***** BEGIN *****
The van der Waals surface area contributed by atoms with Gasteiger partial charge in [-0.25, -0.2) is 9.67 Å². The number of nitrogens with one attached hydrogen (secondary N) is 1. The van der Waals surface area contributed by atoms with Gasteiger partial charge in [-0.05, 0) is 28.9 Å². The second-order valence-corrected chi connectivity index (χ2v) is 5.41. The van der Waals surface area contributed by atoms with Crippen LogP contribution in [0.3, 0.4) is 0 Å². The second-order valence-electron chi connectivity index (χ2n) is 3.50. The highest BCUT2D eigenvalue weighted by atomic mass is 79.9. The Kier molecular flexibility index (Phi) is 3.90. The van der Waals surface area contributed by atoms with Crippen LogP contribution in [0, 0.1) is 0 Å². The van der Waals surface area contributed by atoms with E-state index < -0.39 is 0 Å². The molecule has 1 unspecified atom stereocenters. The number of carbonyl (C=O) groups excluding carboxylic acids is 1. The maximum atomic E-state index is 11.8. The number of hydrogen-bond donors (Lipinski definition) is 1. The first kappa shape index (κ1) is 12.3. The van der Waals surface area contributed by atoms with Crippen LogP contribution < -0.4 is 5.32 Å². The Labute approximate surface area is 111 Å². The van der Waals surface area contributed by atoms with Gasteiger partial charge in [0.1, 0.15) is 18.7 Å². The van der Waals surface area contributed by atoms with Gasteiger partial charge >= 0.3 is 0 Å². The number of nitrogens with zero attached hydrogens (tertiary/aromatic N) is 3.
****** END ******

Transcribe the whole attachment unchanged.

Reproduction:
The van der Waals surface area contributed by atoms with Gasteiger partial charge in [-0.25, -0.2) is 9.67 Å². The number of nitrogens with one attached hydrogen (secondary N) is 1. The van der Waals surface area contributed by atoms with Gasteiger partial charge in [-0.05, 0) is 28.9 Å². The second-order valence-corrected chi connectivity index (χ2v) is 5.41. The van der Waals surface area contributed by atoms with Crippen LogP contribution in [0.3, 0.4) is 0 Å². The second-order valence-electron chi connectivity index (χ2n) is 3.50. The highest BCUT2D eigenvalue weighted by atomic mass is 79.9. The Kier molecular flexibility index (Phi) is 3.90. The van der Waals surface area contributed by atoms with Crippen LogP contribution in [0, 0.1) is 0 Å². The van der Waals surface area contributed by atoms with E-state index < -0.39 is 0 Å². The molecule has 1 unspecified atom stereocenters. The number of carbonyl (C=O) groups excluding carboxylic acids is 1. The maximum atomic E-state index is 11.8. The number of hydrogen-bond donors (Lipinski definition) is 1. The first kappa shape index (κ1) is 12.3. The van der Waals surface area contributed by atoms with Crippen LogP contribution < -0.4 is 5.32 Å². The Labute approximate surface area is 111 Å². The van der Waals surface area contributed by atoms with Gasteiger partial charge in [0.1, 0.15) is 18.7 Å². The van der Waals surface area contributed by atoms with Gasteiger partial charge >= 0.3 is 0 Å². The number of nitrogens with zero attached hydrogens (tertiary/aromatic N) is 3.